Basic Concepts: An equation of the form ax^{2} + bx + c = 0, where a ≠0 and a, b, c are real numbers, is called a quadratic equation.

The numbers a, b, c are called the coefficients of the quadratic equation.

A root of the quadratic equation is a number α (real or complex) such that aα^{2} + bα + c = 0.

The roots of the quadratic equation are given by

$ \displaystyle x = \frac{-b \pm \sqrt{b^2 – 4a c}}{2 a} $

The quantity D (D = b^{2} – 4ac) is known as the discriminant of the equation

__Basic Results:__

(i) The quadratic equation has real and equal roots if and only if D = 0

i.e. b^{2} – 4ac = 0.

(ii) The quadratic equation has real and distinct roots if and only if D > 0

i.e. b^{2} – 4ac > 0.

(iii) The quadratic equation has complex roots with non-zero imaginary parts if and only if D < 0

i.e. b^{2} – 4ac < 0.

(iv) If p + iq (p and q being real) is a root of the quadratic equation where i = √-1 , then p – iq is also a root of the quadratic equation.

(v) If p + √q is an irrational root of the quadratic equation, then p – √q is also a root of the quadratic equation provided that all the coefficients are rational , q not being a perfect square or zero.

(vi) The quadratic equation has rational roots if D is a perfect square and a, b, c are rational.

(vii) If a = 1 and b, c are integers and the roots of the quadratic equation are rational, then the roots must be integers.

(viii) If the quadratic equation is satisfied by more than two distinct numbers (real or complex), then it becomes an identity i.e. a = b = c = 0.

(ix) Let α and β be two roots of the given quadratic equation. Then α + β = -b/a and αβ = c/a .

(x) A quadratic equation, whose roots are α and β can be written as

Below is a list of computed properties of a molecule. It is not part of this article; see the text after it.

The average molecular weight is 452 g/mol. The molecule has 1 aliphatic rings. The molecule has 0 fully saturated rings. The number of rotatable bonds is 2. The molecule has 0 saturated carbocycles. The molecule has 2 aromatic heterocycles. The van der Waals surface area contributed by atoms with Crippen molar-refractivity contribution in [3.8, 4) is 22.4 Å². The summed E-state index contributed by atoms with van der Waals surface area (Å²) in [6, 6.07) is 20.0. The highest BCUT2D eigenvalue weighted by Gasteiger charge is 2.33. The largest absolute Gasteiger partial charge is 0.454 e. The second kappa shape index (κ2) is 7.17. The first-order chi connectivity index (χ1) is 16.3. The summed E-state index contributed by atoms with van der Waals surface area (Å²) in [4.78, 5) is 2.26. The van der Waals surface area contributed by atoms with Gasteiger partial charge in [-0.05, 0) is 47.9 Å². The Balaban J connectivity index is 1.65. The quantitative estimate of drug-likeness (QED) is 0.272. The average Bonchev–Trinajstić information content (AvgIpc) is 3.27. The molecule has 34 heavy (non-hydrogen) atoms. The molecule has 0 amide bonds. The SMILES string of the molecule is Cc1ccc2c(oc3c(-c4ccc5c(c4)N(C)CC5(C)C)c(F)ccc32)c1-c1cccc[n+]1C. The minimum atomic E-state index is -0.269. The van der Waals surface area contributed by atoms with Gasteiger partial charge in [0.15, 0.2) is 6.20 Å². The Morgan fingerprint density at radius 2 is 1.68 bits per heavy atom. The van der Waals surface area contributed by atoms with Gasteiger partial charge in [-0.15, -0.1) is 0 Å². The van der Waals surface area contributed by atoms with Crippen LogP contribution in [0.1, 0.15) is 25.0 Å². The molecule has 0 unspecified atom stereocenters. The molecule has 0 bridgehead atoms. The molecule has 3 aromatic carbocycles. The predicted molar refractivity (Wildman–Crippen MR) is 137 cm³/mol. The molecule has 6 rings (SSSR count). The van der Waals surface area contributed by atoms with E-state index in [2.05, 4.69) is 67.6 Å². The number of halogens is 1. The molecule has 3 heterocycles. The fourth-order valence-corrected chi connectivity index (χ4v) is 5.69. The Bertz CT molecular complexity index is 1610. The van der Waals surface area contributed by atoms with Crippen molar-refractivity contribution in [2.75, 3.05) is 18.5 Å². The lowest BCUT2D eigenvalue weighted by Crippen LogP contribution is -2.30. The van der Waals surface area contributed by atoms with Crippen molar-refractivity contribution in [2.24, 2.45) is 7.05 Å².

(x – α) (x – β) = 0

i.e., ax^{2} + bx + c ≡ a(x – α) (x – β).

Illustration 1. Prove that the roots of ax^{2} + 2bx + c = 0 will be real and distinct if and only if the roots of (a + c) (ax^{2} + 2bx + c) = 2(ac − b^{2}) (x^{2} + 1) are imaginary.

Solution: Let D_{1} be the discriminant of

ax^{2} + 2bx + c = 0 … (i)

The other equation (a + c) (ax^{2} + 2bx + c) = 2(ac − b^{2}) (x^{2} +1) can be written as

(a^{2} + 2b^{2} − ac ) x^{2} + 2(ab + bc) x + (c^{2} + 2b^{2} − ac) = 0 ….(ii)

Hence , D_{1} = 4b^{2} − 4ac

D_{1} = 4 (b^{2} − ac)

and D_{2} = 4(ab + bc)^{2} − 4( c^{2} + 2b^{2} − ac) (a^{2} +2b^{2} − ac),

where D_{2} is the discriminant of equation (ii)

= 4 (− a^{2}b^{2} − b^{2} c^{2} − 2a^{2}c^{2} + 6ab^{2}c − 4b^{4} + ac^{3} + a^{3}c)

= − 4[ 4b^{2}(b^{2} − ac) + a^{2}(b^{2} − ac)+ c^{2}(b^{2} − ac) − 2ac(b^{2} − ac) ]

= − 4(b^{2} − ac)(4b^{2} + (a − c)^{2})

Since D_{2} < 0

⇒ b^{2} − ac > 0

or, D_{2} < 0

=> D_{1} > 0

the roots of (1) are real and distinct if and only if the roots of (2) are imaginary.

Illustration 2 : Let α and β be the roots of the equation ax^{2} + 2bx + c = 0 and α + γ and β + γ be the roots of Ax^{2} + 2Bx + C = 0. Then prove that A^{2}(b^{2} − ac) = a^{2}(B^{2} − AC).

Solution: For the given equation, α + β = − 2b/a , α β = c/a

and α + β + 2γ = -2B / A , (α + γ) (β + γ) = C / A

((α + γ) – β + γ)) ^{2} = ( α + β) ^{2} – 4 α β

$ \displaystyle \frac{4B^2}{A^2} – \frac{4C}{A} =\frac{4b^2}{a^2} – \frac{4c}{a} $

⇒ a^{2} (B^{2} − AC) = A^{2}(b^{2} − ac)

Illustration 3: Let f (x) = Ax^{2} + Bx + C where A, B, C are real numbers. Prove that if , f (x) is an integer whenever x is an integer, then the numbers 2A , A + B and C are all integers. Conversely, prove that if the numbers 2A, A + B and C are all integer then f (x) is an integer whenever x is an integer.

Solution: Let us consider the integral values of x as 0 , 1 , − 1 then f (0) , f (1) and f (- 1) are all integers

=> f (0) = C , f (1) = A + B + C and f (- 1) = A – B + C all integers

Therefore C is an integer and hence A + B is an integer also A − B is an integer

Now, 2A = (A + B) + (A – B) = sum of two integers

=> 2A is also an integer

=> 2A , A + B and C are all integers

conversely let n ∈ I then f (n) = An^{2} + Bn + C

= 2A[n(n − 1)/2] + (A + B) n + C

now n(n − 1)/2 = even/2 = integer and 2A , A + B and C are also integer

=> f (x) is an integer

Exercise :

(i) If sinθ, cosθ are the roots of the equation ax^{2} + bx + c = 0 then find the value of

$ \displaystyle \frac{(a+c)^2}{b^2 + c^2} $

(ii) If the sum of the roots of the equation ax^{2} + bx + c = 0 is equal to sum of the squares of their reciprocals, then show that ab^{2 }, a^{2}c , bc^{2} are in A.P.

(iii) If the roots α and β of the quadratic equation ax^{2} + bx + c = 0 are real and of opposite sign. Then show that roots of the equation α(x − β)^{2} + β(x − α)^{2} = 0 are also real and of opposite sign.